“There are only four areas in which improvisation will help you: auditions, performances, business and life.” – Greg Atkins
So, that covers everyone. For serious students, Greg’s improvisation classes are considered essential. Whether playing a role or auditioning for one, improv prepares actors for any challenge.
For everyone else, improv is simply a great help in life—when going on a job interview, presiding over a business meeting, teaching a class, speaking in public, meeting new people or just hanging out. After eight weeks in Improvisation I, shyness is a thing of the past.
Improv has other, often surprising, benefits, to which the instructor himself can attest. “The truth is that improv has helped me in many creative endeavors; for instance, I wouldn’t be as good a writer as I am if I didn’t have a solid basis in the storytelling techniques of improvisation.”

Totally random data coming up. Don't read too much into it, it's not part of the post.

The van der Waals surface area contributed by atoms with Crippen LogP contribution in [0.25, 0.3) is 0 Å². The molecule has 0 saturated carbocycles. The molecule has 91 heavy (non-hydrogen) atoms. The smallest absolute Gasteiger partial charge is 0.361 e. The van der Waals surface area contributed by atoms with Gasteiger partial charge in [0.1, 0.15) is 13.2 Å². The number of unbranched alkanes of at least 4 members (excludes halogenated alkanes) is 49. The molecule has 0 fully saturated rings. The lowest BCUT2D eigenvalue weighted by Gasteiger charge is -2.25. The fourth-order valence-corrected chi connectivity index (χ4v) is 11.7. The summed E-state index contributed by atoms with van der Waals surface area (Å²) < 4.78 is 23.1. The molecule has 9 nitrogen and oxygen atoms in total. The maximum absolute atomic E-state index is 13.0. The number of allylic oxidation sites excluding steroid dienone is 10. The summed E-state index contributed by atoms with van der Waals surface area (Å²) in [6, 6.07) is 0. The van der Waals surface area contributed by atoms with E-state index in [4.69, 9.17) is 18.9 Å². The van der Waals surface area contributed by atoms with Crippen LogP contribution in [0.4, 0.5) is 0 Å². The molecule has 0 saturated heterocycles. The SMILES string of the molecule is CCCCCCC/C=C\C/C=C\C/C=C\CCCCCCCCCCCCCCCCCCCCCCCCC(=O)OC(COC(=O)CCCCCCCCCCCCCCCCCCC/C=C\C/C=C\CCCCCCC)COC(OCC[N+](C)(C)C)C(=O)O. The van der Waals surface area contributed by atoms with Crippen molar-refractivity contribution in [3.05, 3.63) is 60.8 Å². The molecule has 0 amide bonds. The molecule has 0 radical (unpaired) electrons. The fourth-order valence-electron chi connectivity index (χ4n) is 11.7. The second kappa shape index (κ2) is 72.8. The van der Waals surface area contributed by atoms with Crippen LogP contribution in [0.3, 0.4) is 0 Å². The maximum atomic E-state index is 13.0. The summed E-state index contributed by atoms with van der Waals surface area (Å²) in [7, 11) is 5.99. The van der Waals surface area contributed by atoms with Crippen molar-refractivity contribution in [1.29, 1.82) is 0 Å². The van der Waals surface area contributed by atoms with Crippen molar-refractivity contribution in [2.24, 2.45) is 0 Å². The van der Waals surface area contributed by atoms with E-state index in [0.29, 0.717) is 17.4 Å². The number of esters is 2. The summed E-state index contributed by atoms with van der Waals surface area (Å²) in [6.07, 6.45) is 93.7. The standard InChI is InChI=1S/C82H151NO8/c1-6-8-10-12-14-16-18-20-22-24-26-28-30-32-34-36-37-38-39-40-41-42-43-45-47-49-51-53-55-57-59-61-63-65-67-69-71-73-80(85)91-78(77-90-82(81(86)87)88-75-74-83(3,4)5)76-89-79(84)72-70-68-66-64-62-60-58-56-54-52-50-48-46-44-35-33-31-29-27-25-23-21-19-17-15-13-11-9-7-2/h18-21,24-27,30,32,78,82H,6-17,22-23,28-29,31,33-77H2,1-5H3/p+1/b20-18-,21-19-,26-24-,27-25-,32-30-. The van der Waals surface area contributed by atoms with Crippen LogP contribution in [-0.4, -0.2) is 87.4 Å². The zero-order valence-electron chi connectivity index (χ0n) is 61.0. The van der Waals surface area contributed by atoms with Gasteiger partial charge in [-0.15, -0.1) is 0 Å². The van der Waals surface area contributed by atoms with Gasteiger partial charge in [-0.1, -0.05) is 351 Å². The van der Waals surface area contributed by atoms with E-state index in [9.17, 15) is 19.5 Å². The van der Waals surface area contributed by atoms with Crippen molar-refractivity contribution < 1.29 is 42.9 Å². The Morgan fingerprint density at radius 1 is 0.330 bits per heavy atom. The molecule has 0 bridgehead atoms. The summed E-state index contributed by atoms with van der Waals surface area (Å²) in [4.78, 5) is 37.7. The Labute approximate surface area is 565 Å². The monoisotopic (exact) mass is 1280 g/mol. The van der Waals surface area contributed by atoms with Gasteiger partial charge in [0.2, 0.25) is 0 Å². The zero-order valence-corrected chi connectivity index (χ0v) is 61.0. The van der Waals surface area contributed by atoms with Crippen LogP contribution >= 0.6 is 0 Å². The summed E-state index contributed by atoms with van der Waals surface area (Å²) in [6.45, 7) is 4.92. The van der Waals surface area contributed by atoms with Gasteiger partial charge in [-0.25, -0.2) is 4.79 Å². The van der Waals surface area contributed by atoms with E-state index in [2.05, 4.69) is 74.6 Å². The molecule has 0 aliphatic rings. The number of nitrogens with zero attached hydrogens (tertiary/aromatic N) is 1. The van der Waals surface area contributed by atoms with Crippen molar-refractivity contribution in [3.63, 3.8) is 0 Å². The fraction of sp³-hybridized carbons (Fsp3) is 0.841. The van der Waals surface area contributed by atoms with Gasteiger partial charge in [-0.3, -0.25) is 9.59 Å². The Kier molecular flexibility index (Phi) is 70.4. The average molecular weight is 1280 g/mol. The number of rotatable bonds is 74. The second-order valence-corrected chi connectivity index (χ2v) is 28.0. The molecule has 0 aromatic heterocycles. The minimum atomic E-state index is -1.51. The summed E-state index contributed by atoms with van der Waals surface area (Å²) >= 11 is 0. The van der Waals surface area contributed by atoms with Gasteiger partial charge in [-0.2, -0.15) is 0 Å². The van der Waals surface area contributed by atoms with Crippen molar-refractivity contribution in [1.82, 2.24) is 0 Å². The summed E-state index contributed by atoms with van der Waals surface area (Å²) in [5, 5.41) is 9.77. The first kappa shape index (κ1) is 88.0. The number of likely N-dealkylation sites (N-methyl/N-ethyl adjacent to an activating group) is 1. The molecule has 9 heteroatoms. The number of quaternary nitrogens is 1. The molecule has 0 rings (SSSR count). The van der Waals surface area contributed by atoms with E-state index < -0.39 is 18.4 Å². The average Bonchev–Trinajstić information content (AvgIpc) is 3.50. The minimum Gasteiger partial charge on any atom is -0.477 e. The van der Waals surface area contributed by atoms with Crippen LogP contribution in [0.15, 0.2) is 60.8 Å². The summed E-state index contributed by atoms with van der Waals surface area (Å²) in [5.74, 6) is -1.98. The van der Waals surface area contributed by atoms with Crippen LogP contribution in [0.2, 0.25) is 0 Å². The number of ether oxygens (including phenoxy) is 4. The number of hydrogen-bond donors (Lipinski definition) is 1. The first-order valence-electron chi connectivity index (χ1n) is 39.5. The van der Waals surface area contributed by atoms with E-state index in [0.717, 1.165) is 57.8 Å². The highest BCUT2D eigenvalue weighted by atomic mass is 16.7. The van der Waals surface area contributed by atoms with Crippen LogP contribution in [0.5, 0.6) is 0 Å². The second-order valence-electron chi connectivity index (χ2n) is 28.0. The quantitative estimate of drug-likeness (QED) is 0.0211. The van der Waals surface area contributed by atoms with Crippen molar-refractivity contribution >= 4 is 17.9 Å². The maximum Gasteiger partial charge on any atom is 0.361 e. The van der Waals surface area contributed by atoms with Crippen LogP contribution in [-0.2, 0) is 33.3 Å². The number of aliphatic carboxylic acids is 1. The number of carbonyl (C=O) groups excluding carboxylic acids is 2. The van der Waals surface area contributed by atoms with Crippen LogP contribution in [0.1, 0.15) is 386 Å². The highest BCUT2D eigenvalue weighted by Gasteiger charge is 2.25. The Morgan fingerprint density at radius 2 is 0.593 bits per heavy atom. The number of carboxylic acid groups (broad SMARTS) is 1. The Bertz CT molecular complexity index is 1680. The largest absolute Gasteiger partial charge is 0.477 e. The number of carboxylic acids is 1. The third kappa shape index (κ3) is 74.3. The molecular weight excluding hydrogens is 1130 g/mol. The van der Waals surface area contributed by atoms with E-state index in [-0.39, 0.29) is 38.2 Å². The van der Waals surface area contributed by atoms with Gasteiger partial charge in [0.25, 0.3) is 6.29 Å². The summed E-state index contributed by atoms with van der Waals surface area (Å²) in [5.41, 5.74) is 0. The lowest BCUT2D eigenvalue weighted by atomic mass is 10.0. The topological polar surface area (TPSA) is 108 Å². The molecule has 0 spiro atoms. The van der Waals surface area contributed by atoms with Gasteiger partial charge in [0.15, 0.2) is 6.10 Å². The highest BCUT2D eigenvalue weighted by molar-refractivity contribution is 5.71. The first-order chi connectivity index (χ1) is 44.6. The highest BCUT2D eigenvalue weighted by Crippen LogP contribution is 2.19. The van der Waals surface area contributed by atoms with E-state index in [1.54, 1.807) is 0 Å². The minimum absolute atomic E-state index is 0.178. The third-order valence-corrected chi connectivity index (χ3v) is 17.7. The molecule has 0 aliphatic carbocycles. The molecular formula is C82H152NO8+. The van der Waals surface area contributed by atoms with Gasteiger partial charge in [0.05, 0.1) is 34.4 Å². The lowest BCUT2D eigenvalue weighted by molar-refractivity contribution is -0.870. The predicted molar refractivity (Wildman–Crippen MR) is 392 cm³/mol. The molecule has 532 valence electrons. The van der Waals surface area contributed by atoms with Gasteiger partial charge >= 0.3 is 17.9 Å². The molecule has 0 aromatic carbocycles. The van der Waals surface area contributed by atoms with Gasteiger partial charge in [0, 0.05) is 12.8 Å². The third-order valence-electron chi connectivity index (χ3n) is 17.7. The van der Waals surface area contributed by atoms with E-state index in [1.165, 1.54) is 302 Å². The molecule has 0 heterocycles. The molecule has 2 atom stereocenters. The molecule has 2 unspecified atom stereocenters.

And a good writer he is. His children’s plays (published by Samuel French and Baker’s Plays—check them out online) include William of Stratford, a lovingly embellished glimpse into the life of the young Bard; The Everyday Adventures of Harriet Handelman, about a super-genius girl called upon the save the world; and a musical version of The Emperor’s New Clothes (or a Costumer’s Nightmare).
His most lauded book, Improv! A Handbook for the Actor, is a staple in the world of improvisation.
Besides being a writer (and a longtime consultant on the TV show “Who’s Line is it Anyway?”) Greg has created, directed, and performed with numerous improvisational comedy teams, acted on stage and television and directed more than 30 plays.
For 20 of his 30 years as an SCR instructor, he has taught improv, without skipping a beat—or a season. Does boredom ever set in? “Impossible! There’s always something new. ‘The teacher learns from his students,’ sounds like a cliché, but with improv, it’s true. I’ve been doing similar exercises for 20 years, but while they rarely change, the outcome is always different.”Greg’s next improv class begins June 15, 2010. Details.